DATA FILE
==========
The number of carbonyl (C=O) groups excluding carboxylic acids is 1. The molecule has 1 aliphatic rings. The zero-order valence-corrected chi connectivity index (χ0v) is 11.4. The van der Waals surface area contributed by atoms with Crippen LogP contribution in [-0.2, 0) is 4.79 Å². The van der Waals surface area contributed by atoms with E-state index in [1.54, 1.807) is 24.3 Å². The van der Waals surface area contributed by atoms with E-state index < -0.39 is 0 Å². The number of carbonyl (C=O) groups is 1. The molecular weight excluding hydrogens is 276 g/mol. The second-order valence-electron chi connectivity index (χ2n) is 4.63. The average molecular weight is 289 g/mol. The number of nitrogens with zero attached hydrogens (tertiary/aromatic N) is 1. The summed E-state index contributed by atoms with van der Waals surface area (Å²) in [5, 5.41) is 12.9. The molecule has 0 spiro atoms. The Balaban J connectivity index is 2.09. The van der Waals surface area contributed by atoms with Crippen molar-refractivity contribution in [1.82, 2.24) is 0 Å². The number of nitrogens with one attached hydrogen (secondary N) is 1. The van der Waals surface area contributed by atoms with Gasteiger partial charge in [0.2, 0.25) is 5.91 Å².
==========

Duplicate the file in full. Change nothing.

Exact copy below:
The number of carbonyl (C=O) groups excluding carboxylic acids is 1. The molecule has 1 aliphatic rings. The zero-order valence-corrected chi connectivity index (χ0v) is 11.4. The van der Waals surface area contributed by atoms with Crippen LogP contribution in [-0.2, 0) is 4.79 Å². The van der Waals surface area contributed by atoms with E-state index in [1.54, 1.807) is 24.3 Å². The van der Waals surface area contributed by atoms with E-state index < -0.39 is 0 Å². The number of carbonyl (C=O) groups is 1. The molecular weight excluding hydrogens is 276 g/mol. The second-order valence-electron chi connectivity index (χ2n) is 4.63. The average molecular weight is 289 g/mol. The number of nitrogens with zero attached hydrogens (tertiary/aromatic N) is 1. The summed E-state index contributed by atoms with van der Waals surface area (Å²) in [5, 5.41) is 12.9. The molecule has 0 spiro atoms. The Balaban J connectivity index is 2.09. The van der Waals surface area contributed by atoms with Crippen molar-refractivity contribution in [1.82, 2.24) is 0 Å². The number of nitrogens with one attached hydrogen (secondary N) is 1. The van der Waals surface area contributed by atoms with Gasteiger partial charge in [0.2, 0.25) is 5.91 Å².